Blog-based Resources for New York City Cultural History

With our spring courses starting up — the Writing New York lecture Cyrus and I have team-taught since 2003 and my honors seminar The Port of New York, which I’ve taught periodically since 2006 — perhaps it makes sense for us to call our students’ attention to our favorite blogs that intersect with the study of New York literature and cultural history.

The blogroll to the right includes all of these resources but also aspires to some degree of comprehensiveness, so forgive me for being a little more particular here. Also, I’m less interested for the purposes of this post in professionally produced resources than in blogs, which we see as producing an extraordinary amount of vital, open-ended writing that aims to interpret and preserve the city and its literary and cultural traditions. For a set of more traditional library-based resources, see Bobst’s suggestions for approaching research on New York. CUNY’s Gotham Center also has a terrific website also worth exploring. And, of course, our own Cambridge Companion to the Literature of New York contains essays and reading suggestions that will guide those who have specific literary historical questions or concerns.

What follows is a set of blogs/Twitter feeds we find essential for students of New York history on the ground — material produced by ordinary New Yorkers who are attuned to noticing traces of the past still visible, or perhaps recently vanished. Some are written by academics or professional journalists, but many aren’t. We’d love to think this site aspires to be like some of these when it grows up. We’ve left historical societies and museums off this list, though we encourage you to look those up. You’ll find a longer list of our top 25 NYC Twitter feeds here. And I have a set of links on my personal website that more or less duplicates our blogroll but also includes resources for studying American culture more generally. Have fun exploring our blogroll too, which includes dozens of neighborhood- and news-oriented blogs. Please let us know if you’re aware of sites we’ve overlooked that obviously belong here. The only thing I won’t add are cupcake blogs. Sorry, SatC fans. Just the way it is.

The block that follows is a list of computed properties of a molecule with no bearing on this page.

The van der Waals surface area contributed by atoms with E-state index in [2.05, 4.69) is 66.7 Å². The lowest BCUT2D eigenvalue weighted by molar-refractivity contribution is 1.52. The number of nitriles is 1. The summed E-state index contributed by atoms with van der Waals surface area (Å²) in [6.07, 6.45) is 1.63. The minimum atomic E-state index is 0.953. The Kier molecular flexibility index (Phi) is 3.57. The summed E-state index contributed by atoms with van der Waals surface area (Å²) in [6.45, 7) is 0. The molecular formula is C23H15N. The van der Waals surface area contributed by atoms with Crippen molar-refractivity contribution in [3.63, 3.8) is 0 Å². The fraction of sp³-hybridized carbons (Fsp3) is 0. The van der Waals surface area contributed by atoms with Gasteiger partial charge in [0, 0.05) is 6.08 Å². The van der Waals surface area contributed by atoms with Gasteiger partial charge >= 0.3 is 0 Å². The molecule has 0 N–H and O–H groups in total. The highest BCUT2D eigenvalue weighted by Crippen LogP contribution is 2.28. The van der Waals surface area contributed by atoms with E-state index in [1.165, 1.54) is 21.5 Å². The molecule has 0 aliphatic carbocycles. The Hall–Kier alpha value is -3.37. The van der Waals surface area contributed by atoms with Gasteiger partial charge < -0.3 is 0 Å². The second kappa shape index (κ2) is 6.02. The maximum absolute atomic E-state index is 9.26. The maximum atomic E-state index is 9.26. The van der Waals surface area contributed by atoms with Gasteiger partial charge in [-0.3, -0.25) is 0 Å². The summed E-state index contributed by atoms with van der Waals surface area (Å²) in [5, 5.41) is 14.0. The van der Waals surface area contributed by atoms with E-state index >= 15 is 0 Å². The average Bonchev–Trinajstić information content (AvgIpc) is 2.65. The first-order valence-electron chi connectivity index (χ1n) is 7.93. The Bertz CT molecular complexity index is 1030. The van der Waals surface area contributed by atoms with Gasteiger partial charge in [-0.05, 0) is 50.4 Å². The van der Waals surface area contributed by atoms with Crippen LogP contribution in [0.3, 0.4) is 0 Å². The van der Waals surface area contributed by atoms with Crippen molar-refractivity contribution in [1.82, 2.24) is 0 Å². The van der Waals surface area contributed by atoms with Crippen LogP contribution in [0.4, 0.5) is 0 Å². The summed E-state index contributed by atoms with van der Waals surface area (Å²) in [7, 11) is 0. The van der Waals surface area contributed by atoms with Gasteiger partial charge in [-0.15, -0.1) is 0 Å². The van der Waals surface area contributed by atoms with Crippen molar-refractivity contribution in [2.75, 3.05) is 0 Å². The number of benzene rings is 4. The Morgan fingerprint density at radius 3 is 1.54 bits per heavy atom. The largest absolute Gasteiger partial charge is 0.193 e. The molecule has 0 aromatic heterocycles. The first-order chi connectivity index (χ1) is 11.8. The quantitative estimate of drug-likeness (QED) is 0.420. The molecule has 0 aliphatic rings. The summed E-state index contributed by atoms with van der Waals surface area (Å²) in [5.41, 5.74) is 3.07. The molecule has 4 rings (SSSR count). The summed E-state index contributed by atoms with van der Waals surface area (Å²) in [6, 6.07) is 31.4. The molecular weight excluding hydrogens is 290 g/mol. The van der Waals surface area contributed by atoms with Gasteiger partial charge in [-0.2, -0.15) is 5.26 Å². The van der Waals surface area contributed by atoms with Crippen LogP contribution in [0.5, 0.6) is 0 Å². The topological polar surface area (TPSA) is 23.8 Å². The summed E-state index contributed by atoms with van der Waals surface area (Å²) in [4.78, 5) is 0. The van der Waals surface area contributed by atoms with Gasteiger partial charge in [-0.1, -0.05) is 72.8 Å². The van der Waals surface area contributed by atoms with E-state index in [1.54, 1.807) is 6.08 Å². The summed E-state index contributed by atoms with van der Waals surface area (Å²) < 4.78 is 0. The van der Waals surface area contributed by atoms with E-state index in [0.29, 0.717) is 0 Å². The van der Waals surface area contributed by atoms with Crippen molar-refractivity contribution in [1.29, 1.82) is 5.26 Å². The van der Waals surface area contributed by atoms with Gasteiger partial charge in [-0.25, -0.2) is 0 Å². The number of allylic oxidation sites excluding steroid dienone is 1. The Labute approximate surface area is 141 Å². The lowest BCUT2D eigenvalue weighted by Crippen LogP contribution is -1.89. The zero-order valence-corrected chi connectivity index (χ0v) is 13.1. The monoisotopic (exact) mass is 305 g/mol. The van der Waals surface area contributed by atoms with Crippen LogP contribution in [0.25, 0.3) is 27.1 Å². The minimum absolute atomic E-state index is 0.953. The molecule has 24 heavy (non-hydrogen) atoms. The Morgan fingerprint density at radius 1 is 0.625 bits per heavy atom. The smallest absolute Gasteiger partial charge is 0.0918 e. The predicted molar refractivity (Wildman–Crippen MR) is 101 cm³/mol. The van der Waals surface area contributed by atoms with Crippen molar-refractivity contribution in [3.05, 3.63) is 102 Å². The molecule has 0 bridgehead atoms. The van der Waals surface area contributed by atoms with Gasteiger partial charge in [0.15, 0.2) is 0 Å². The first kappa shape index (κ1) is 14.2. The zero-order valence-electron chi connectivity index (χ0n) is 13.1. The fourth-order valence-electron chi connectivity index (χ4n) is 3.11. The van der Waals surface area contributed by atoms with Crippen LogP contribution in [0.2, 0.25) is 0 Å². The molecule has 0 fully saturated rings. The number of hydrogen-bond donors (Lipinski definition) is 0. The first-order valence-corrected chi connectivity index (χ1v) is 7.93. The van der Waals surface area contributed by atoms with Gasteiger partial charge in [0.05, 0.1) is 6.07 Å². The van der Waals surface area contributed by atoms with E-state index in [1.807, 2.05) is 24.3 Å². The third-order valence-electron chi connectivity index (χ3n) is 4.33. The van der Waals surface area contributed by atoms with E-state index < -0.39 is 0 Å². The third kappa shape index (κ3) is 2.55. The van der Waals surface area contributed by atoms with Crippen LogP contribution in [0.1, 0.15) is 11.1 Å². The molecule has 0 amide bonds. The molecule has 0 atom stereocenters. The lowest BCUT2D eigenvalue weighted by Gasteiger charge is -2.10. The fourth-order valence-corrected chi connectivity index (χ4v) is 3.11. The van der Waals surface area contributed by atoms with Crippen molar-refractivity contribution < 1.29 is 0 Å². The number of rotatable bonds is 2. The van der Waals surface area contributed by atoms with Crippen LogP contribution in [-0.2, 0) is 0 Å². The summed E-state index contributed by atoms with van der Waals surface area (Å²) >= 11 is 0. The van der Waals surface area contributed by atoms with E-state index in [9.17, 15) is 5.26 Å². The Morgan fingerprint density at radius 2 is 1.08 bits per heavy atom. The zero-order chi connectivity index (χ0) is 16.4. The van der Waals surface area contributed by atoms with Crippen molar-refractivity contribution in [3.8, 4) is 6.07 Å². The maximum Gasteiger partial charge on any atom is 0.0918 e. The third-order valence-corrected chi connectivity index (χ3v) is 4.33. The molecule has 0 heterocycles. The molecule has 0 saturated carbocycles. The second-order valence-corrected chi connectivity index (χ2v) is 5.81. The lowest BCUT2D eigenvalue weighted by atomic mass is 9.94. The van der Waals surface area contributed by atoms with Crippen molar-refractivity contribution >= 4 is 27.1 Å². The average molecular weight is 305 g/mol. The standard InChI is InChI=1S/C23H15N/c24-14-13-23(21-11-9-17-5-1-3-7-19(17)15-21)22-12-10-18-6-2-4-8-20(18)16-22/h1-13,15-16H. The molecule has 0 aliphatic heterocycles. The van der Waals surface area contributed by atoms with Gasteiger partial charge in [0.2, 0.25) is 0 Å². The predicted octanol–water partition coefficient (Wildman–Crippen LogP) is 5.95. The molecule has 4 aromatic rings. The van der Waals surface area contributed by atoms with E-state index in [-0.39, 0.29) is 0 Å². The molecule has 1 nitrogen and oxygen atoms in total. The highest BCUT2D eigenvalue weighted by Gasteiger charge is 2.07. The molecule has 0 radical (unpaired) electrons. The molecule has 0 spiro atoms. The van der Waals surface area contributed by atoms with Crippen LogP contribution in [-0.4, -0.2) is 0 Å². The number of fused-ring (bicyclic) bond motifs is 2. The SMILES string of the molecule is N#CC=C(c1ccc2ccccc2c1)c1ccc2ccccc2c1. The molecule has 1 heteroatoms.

The Bowery Boys — This is, simply, the best NYC history blog out there. They take their name from a nineteenth-century street gang and, later, the stars of film shorts, also known as the Dead End Kids, who typified for many Americans the insouciant attitude to be found on New York’s streets. Daily posts take up a range of topics, often but not always related to current events. Weekly podcasts go into greater depth, take you on the scene. Their archive is a treasure trove of NYC neighborhood/historical resources. Twitter: @boweryboys

Walking Off the Big Apple, a blog written by Villager Teri Tynes, updates the Baudelairean tradition of the flâneur, or city walker. Offering a series of self-guided tours, many with literary orientation, as well as gallery and museum guides, Tynes also takes you through the nooks and crannies of multiple neighborhoods and the ordinary workings of urban life. Travel sites pitch her as a resource, but locals should be checking her every day as well if they already aren’t. Twitter: @TeriTynes